Criterion-Referenced Scoring Compares Performance to a Standard
The ABR uses criterion-referenced scoring on all its computer-based exams, as do many healthcare certification and licensure testing programs.
What is it?
There are generally two types of scoring for standardized tests: norm-referenced and criterion-referenced. You may be familiar with norm-referenced scoring from widely used exams for college entrance (e.g., SAT, GRE, etc.) or IQ tests (e.g., Wechsler Intelligence Scale for Children [WISC]). This type of scoring shows how well a test-taker performed in relationship to other test-takers. Norm-referenced scoring allows us to answer, “How did this test-taker do compared to others?” through reporting scores as percentiles, stanines, or normal curve equivalents. Norms are established so that 25% of test-takers will score in the bottom 25th percentile, 50% below the 50th percentile, 75% below the 75th percentile, and so on (see Figure 1).
In contrast, criterion-referenced scoring allows us to ask, “How did this test-taker perform relative to the standard set for the exam?” by reporting scores that show information about the level of achievement that a test-taker has demonstrated on the test. Criterion-referenced scoring bases a test-taker’s score solely on her or his knowledge of the content, without reference to other candidates. A very common criterion-referenced test is a test to acquire a driver’s license. Achievement on the exam indicates a level of mastery of driving knowledge, which is then used to determine if the test-taker should “Pass” and receive a license or “Fail” and not receive a license. The would-be driver must meet or exceed a level of knowledge, specific standards, or criteria that is predetermined before the test is taken. The score indicates how much the test-taker knows in relation to the criteria – “Does this person know enough to drive safely?” – rather than how well this person drives compared with others.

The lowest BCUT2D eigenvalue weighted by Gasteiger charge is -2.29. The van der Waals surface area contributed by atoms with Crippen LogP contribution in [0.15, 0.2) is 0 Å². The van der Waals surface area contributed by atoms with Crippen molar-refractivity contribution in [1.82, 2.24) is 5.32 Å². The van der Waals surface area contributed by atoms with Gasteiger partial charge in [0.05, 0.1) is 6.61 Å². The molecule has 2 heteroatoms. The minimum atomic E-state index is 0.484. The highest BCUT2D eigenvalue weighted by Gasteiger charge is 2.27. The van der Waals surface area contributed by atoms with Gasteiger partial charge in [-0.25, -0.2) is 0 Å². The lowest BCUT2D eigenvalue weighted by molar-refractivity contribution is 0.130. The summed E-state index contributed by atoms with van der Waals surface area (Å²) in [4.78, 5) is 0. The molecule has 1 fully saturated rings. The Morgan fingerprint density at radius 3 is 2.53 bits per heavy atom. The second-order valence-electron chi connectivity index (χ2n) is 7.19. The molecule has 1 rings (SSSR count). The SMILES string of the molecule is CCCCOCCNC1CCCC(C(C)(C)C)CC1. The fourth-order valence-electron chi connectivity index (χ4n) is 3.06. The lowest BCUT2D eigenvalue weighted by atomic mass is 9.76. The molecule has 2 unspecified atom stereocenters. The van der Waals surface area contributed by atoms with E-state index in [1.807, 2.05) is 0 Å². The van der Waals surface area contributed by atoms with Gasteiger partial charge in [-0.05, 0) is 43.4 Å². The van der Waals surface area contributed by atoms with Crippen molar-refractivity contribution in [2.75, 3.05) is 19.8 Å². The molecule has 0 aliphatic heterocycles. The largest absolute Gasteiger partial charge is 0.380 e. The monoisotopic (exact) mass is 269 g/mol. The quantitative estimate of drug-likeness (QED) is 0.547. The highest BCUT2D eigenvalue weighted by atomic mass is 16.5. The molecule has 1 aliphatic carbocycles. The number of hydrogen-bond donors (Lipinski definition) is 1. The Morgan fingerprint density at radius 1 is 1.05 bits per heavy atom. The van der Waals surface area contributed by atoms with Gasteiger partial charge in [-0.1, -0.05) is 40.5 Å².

Why does it matter?
Understanding the differences between norm-referenced and criterion-referenced scoring is important because it clarifies how a test score can be interpreted as well as the context in which it was derived. One very important difference between these two scoring methods is what results are possible from each. Because norm-referenced scoring ranks test-takers relative to one another, at least 50% of test takers will be below the 50th percentile. There is no true “Pass” or “Fail” for norm-referenced exams, though percentile rankings can have consequences. For example, a higher percentile ranking on a college entrance exam is likely to boost one’s chances of being accepted into a more prestigious school. With limited admissions spots, a score in the 95th percentile would be highly desirable. Refer to Figure 1 for a visual reference of the number of individuals who might be in the 95th percentile.
Criterion-referenced scoring sets the passing score without regard to how well test-takers performed as a group or cohort. Passing is based on whether or not one’s score is at or above the criterion. Because scoring is not tied to the performance of other test-takers, the number of people who may pass is limited only by the number of people who meet the standard. A normal distribution of scores is neither expected nor relevant. In Figure 2, the number of individuals meeting the criterion of 72% of items correct is substantially larger than those in the 95th percentile (shown in Figure 1). If 72% was the “cut score” established before the exam was administered, then everyone who attained that score would pass. (For information on how cut scores are set for ABR exams, see Volunteer Gets Hands-On Knowledge of Angoff Process.)
In summary, norm-referenced scoring is focused on how well a test-taker performs relative to all other test-takers, rather than on passing or failing. Criterion-referenced, on the other hand, is exclusively focused on test takers passing or failing; the performance of others has no bearing on an individual’s score. If test-takers meet the standard, they will pass the exam, regardless of how well they performed compared with their peers.